“There is trouble in the air, destruction is everywhere
And men are being trampled beneath the soil
And nations, great and small, have now begun to fall
Oh come let us go back to God, go back to God”  written by Thomas Dorsey, as sung by Donnie McClurkin

When I talk about backsliding, I often mean it negatively.  When I backslide, I’m going to back old, often negative, habits and ways of thinking. Like every normal person, I have times when I’m disciplined, motivated, and therefore feeling and being successful.  If I “relapse” into past behavior, it is usually because I’m exhausted, demoralized, and struggling physically, mentally, and/or emotionally.  Life goes in cycles.  It’s never a journey of point A to point B.  So why do I hold myself to that unrealistic black and white thinking?  What if “going back” has its benefits?

Para los que me conocen, y’all know I’m often goal-driven. I take on reading challenges, savings challenges, and prayer challenges. I train for half-marathons and for street performances of various choreographies.  I do weeklong class hops, novenas of daily masses, 40 day fasts, and multi-week fitness programs. But I don’t always complete these goals to the best of my ability.  Sometimes I don’t complete them at all.  Then I spend some time beating myself up about those failures.  Fortunately, time and life experience has taught me to seek humility.  Life has taught me that failure is a good time to turn back to God.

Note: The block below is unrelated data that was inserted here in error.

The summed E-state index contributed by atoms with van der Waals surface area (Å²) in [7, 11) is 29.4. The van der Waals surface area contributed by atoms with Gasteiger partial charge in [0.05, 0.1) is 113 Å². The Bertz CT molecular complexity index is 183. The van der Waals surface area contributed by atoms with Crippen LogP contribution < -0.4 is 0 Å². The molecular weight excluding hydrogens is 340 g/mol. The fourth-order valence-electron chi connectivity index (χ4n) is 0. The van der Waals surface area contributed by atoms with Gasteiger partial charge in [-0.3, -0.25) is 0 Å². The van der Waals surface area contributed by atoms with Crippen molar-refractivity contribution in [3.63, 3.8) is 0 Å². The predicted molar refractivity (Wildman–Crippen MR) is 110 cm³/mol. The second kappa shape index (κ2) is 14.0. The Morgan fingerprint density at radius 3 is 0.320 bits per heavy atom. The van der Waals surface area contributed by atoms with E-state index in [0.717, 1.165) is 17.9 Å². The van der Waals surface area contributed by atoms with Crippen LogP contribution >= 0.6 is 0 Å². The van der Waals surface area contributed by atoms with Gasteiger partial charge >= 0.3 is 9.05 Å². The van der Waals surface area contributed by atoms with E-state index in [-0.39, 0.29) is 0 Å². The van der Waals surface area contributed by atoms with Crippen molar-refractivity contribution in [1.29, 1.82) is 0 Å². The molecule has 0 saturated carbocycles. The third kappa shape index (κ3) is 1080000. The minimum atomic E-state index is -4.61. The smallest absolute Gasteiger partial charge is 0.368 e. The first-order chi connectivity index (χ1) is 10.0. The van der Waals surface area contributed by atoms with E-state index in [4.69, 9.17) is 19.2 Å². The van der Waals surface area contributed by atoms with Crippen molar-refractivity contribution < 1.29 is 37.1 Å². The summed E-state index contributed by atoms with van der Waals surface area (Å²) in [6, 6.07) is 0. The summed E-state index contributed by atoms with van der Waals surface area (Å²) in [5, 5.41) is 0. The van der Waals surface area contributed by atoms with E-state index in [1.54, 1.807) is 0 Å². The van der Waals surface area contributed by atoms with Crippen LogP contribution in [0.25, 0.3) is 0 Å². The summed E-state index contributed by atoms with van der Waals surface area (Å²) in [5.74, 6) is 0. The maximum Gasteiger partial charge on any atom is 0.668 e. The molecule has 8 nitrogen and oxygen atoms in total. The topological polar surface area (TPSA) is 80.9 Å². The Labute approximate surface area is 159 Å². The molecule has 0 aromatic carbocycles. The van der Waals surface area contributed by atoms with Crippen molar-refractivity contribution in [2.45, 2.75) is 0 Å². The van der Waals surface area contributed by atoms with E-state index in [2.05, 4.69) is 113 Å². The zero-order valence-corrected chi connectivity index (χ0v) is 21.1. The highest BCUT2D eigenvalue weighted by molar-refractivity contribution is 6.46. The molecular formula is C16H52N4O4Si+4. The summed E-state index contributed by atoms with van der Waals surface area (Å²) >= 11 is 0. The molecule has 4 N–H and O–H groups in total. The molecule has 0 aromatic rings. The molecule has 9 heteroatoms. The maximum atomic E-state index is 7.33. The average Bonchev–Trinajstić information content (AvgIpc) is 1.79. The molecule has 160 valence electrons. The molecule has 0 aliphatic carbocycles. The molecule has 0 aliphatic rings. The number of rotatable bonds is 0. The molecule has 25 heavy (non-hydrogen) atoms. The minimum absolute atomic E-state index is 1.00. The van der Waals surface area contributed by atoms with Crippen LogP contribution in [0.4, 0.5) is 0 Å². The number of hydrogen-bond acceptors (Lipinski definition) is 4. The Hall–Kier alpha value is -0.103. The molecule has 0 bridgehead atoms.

I said it.  As important as my faith life is to me, God doesn’t always come first. “Well, I guess we won’t go to Mass Carnaval weekend because I’m not about to sit in church in my costume.”  God doesn’t always fit on a busy schedule.  While I thank God when I’m succeeding, I spend less time with Him while I’m busy working towards that success.  I’m going, going, going.  Literally and figuratively running.  A quick grace over a rushed meal. Half a rosary done on the commute from one family activity to another.  I don’t build in time for devotion.